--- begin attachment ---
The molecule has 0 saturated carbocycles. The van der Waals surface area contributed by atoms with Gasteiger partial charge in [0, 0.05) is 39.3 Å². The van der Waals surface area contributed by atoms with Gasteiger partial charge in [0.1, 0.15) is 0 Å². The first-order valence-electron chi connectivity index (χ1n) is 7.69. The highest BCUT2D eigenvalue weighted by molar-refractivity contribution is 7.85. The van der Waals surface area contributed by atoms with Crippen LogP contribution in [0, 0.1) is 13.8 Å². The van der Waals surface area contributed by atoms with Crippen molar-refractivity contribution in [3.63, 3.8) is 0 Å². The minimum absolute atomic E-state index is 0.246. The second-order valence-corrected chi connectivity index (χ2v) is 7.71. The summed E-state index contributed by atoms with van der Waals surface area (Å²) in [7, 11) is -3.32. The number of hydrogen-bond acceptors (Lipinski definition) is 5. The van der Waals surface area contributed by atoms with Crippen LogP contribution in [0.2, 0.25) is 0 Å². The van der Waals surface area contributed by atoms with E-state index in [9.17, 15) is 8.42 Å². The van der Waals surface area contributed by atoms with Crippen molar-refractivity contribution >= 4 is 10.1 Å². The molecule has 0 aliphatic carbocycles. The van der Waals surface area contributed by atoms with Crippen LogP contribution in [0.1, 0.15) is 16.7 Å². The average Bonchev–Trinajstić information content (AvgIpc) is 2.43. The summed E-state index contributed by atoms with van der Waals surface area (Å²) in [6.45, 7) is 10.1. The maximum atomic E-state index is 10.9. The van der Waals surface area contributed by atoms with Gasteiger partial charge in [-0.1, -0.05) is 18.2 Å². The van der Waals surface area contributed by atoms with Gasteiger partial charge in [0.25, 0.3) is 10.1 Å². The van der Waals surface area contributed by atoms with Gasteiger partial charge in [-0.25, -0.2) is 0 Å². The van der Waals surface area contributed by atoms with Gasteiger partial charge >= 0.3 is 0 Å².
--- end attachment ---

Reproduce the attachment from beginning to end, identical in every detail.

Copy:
The molecule has 0 saturated carbocycles. The van der Waals surface area contributed by atoms with Gasteiger partial charge in [0, 0.05) is 39.3 Å². The van der Waals surface area contributed by atoms with Gasteiger partial charge in [0.1, 0.15) is 0 Å². The first-order valence-electron chi connectivity index (χ1n) is 7.69. The highest BCUT2D eigenvalue weighted by molar-refractivity contribution is 7.85. The van der Waals surface area contributed by atoms with Crippen LogP contribution in [0, 0.1) is 13.8 Å². The van der Waals surface area contributed by atoms with Crippen molar-refractivity contribution in [3.63, 3.8) is 0 Å². The minimum absolute atomic E-state index is 0.246. The second-order valence-corrected chi connectivity index (χ2v) is 7.71. The summed E-state index contributed by atoms with van der Waals surface area (Å²) in [7, 11) is -3.32. The number of hydrogen-bond acceptors (Lipinski definition) is 5. The van der Waals surface area contributed by atoms with Crippen LogP contribution in [0.2, 0.25) is 0 Å². The van der Waals surface area contributed by atoms with E-state index in [9.17, 15) is 8.42 Å². The van der Waals surface area contributed by atoms with Crippen molar-refractivity contribution >= 4 is 10.1 Å². The molecule has 0 aliphatic carbocycles. The van der Waals surface area contributed by atoms with Crippen LogP contribution in [0.1, 0.15) is 16.7 Å². The average Bonchev–Trinajstić information content (AvgIpc) is 2.43. The summed E-state index contributed by atoms with van der Waals surface area (Å²) in [6.45, 7) is 10.1. The maximum atomic E-state index is 10.9. The van der Waals surface area contributed by atoms with Gasteiger partial charge in [-0.1, -0.05) is 18.2 Å². The van der Waals surface area contributed by atoms with Gasteiger partial charge in [0.25, 0.3) is 10.1 Å². The van der Waals surface area contributed by atoms with Gasteiger partial charge in [-0.25, -0.2) is 0 Å². The van der Waals surface area contributed by atoms with Gasteiger partial charge >= 0.3 is 0 Å².